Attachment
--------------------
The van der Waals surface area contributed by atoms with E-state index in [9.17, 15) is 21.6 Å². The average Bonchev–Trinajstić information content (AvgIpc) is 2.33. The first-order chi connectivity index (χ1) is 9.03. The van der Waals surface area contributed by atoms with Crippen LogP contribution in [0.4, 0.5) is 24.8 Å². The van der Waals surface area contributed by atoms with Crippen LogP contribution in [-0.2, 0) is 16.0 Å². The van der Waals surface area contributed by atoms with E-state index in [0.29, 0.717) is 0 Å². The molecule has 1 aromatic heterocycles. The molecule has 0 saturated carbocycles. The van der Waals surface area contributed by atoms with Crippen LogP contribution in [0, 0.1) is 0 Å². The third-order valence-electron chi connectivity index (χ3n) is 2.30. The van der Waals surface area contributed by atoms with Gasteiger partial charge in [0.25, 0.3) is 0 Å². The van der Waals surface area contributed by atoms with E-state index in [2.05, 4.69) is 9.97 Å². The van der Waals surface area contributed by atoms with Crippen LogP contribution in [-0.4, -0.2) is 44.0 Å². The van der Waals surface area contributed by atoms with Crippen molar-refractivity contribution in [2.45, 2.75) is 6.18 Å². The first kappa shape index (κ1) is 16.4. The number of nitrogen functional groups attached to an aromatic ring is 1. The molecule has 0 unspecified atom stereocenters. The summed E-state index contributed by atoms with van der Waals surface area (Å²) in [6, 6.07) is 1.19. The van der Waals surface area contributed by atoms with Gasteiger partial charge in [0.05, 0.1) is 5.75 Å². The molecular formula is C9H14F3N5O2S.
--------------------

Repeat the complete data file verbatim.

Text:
The van der Waals surface area contributed by atoms with E-state index in [9.17, 15) is 21.6 Å². The average Bonchev–Trinajstić information content (AvgIpc) is 2.33. The first-order chi connectivity index (χ1) is 9.03. The van der Waals surface area contributed by atoms with Crippen LogP contribution in [0.4, 0.5) is 24.8 Å². The van der Waals surface area contributed by atoms with Crippen LogP contribution in [-0.2, 0) is 16.0 Å². The van der Waals surface area contributed by atoms with E-state index in [0.29, 0.717) is 0 Å². The molecule has 1 aromatic heterocycles. The molecule has 0 saturated carbocycles. The van der Waals surface area contributed by atoms with Crippen LogP contribution in [0, 0.1) is 0 Å². The third-order valence-electron chi connectivity index (χ3n) is 2.30. The van der Waals surface area contributed by atoms with Gasteiger partial charge in [0.25, 0.3) is 0 Å². The van der Waals surface area contributed by atoms with E-state index in [2.05, 4.69) is 9.97 Å². The van der Waals surface area contributed by atoms with Crippen LogP contribution in [-0.4, -0.2) is 44.0 Å². The van der Waals surface area contributed by atoms with Crippen molar-refractivity contribution in [2.45, 2.75) is 6.18 Å². The first kappa shape index (κ1) is 16.4. The number of nitrogen functional groups attached to an aromatic ring is 1. The molecule has 0 unspecified atom stereocenters. The summed E-state index contributed by atoms with van der Waals surface area (Å²) in [6, 6.07) is 1.19. The van der Waals surface area contributed by atoms with Gasteiger partial charge in [0.05, 0.1) is 5.75 Å². The molecular formula is C9H14F3N5O2S.